Kansas City, MO (March 27, 2013) – Seventeen Missouri police officers have filed a federal class-action lawsuit against a local police union, the Board of Police Commissions of Kansas City, and the mayor of Kansas City for violating their rights.
The 17 officers filed the suit in the U.S. District Court for the Western District of Missouri with free legal assistance from National Right to Work Foundation staff attorneys.
In October of 2012, Fraternal Order of Police (FOP) Lodge 99 union officials agreed to a settlement in a lawsuit between the union and the city in which union officials made concessions on police officers’ wages, benefits, and retirement age in exchange for the power to force nonmember police officers into paying forced union dues and fees as a condition of their employment.
The 17 officers, who all refrain from formal union membership in the FOP Lodge 99 union, allege that the union hierarchy violated its duty of fair representation and acted in bad faith by selling out Kansas City’s police officers in exchange for the forced dues powers.
Further, the 17 nonmember officers allege in their suit that the FOP Lodge 99 union hierarchy is violating their constitutional rights by demanding forced union dues and fees from them without following federal disclosure requirements.
The U.S. Supreme Court ruled in the Foundation’s Chicago Teachers Union v. Hudson case that union officials must first provide nonmember public workers with an independently-audited breakdown of all forced-dues union expenditures and the opportunity to object and challenge the amount of forced union fees before an impartial decision maker. This minimal safeguard is designed to ensure that workers have an opportunity to refrain from paying for union political activities and member-only events.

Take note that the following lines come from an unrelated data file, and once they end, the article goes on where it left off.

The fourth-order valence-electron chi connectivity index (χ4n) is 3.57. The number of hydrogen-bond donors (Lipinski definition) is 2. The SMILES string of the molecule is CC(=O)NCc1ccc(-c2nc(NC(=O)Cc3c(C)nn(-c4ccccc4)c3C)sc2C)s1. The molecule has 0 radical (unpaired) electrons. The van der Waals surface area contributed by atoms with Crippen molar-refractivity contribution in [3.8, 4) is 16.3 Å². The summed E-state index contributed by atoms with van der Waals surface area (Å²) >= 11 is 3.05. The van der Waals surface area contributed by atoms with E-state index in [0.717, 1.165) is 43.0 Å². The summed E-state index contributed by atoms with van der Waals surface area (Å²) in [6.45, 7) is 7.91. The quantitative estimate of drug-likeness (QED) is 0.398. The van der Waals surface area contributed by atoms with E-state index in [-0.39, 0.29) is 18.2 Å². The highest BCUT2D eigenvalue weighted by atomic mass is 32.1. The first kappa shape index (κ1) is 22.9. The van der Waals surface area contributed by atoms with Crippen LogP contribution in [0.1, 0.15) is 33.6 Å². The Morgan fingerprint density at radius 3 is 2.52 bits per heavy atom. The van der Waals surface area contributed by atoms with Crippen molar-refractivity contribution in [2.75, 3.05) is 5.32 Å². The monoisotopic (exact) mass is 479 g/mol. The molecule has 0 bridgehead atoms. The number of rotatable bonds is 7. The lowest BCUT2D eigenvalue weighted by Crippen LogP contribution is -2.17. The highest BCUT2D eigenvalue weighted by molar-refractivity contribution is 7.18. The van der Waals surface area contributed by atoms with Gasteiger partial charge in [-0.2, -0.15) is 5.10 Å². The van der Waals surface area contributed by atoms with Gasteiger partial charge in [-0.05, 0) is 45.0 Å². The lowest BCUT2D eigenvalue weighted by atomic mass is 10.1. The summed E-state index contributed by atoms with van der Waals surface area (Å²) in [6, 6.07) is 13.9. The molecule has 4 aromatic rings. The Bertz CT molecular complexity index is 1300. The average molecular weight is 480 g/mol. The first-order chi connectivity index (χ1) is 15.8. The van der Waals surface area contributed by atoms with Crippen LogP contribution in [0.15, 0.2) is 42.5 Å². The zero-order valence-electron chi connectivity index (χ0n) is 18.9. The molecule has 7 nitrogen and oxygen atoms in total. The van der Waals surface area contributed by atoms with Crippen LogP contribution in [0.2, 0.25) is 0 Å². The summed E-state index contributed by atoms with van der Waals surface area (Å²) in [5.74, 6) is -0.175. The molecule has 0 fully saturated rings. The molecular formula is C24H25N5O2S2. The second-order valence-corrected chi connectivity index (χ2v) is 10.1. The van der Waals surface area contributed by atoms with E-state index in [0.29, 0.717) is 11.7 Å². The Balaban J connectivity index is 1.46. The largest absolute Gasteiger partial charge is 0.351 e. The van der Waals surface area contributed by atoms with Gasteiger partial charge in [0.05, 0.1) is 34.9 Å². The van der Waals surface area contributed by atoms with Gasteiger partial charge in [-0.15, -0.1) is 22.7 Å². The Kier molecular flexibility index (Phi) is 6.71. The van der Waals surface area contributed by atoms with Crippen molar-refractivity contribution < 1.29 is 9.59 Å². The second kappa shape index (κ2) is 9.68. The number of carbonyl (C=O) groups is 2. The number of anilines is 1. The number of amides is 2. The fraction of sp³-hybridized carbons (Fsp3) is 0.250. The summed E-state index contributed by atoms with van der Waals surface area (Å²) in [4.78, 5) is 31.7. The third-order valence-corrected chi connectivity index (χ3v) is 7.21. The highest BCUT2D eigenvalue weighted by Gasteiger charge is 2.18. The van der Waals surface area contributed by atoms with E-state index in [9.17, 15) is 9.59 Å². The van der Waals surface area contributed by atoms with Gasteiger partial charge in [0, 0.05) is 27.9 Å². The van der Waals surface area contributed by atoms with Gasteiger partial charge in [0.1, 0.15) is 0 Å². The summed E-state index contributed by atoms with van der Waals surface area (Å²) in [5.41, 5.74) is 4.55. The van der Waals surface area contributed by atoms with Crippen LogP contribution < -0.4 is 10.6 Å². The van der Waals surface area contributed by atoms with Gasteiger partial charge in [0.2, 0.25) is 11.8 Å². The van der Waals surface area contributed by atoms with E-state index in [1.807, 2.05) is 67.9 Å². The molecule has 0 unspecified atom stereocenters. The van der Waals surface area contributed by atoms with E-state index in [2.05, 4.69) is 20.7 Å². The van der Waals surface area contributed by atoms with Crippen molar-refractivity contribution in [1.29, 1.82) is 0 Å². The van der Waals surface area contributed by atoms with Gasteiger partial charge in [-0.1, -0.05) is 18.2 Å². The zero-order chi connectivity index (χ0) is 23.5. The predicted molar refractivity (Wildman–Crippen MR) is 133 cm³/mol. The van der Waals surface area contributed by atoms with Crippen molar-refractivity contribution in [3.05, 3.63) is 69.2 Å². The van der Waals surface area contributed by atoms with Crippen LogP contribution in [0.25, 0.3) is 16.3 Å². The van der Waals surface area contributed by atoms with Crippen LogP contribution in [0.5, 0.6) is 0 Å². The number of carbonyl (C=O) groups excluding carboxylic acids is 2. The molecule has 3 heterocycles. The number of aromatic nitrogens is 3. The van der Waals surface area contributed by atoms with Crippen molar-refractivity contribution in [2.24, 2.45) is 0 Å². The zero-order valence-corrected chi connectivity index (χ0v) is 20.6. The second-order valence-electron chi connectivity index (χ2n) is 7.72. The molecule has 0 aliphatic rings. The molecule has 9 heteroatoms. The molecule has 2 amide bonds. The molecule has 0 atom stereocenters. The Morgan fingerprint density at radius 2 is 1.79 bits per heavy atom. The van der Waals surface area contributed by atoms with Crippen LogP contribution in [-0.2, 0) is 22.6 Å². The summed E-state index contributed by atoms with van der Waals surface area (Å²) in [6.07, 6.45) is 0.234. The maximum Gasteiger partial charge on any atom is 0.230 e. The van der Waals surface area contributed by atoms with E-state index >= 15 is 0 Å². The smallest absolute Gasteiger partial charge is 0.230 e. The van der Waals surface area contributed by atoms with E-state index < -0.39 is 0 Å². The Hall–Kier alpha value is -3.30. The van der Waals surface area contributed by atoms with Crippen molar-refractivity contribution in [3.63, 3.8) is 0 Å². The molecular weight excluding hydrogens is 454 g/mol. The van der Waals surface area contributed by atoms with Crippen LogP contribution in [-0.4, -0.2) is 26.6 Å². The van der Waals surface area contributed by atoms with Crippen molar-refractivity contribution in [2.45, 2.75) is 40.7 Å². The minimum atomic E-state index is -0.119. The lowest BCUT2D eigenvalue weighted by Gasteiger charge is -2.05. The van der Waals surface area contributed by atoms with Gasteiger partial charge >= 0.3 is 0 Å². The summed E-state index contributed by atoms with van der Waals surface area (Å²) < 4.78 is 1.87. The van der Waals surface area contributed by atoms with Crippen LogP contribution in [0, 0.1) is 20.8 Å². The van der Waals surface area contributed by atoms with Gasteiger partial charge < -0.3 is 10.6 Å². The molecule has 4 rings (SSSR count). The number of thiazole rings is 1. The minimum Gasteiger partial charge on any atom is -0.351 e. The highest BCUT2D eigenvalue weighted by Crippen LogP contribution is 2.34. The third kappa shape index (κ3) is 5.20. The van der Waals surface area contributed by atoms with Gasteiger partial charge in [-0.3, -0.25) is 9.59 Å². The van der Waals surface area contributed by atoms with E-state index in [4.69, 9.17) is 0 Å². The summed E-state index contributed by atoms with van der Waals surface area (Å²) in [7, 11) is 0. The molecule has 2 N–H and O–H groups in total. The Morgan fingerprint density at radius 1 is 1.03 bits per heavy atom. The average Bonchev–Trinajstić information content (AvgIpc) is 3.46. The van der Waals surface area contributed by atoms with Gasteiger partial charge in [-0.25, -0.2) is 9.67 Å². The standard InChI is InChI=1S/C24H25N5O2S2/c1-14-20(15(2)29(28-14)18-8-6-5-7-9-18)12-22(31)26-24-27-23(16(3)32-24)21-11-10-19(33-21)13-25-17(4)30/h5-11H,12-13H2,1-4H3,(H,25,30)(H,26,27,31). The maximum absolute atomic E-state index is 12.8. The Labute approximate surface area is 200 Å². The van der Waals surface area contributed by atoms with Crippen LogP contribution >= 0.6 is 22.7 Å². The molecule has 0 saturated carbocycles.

In February, FOP Lodge 99 union officials began demanding forced union dues and fees from nonmember police officers while refusing to provide an audited breakdown of union expenditures or giving the officers an opportunity to challenge the forced union fees before an independent third party.
“Because Missouri does not have a Right to Work law, these Kansas City police officers can be compelled to pay union dues and fees to a union hierarchy that clearly does not have the officers’ best interests at heart,” said Mark Mix, President of the National Right to Work Foundation. “This case underscores why Missouri needs a Right to Work law making union affiliation and dues payments completely voluntary.”
The National Right to Work Legal Defense Foundation is a nonprofit, charitable organization providing free legal aid to employees whose human or civil rights have been violated by compulsory unionism abuses. The Foundation, which can be contacted toll-free at 1-800-336-3600, is assisting thousands of employees in almost 200 cases nationwide.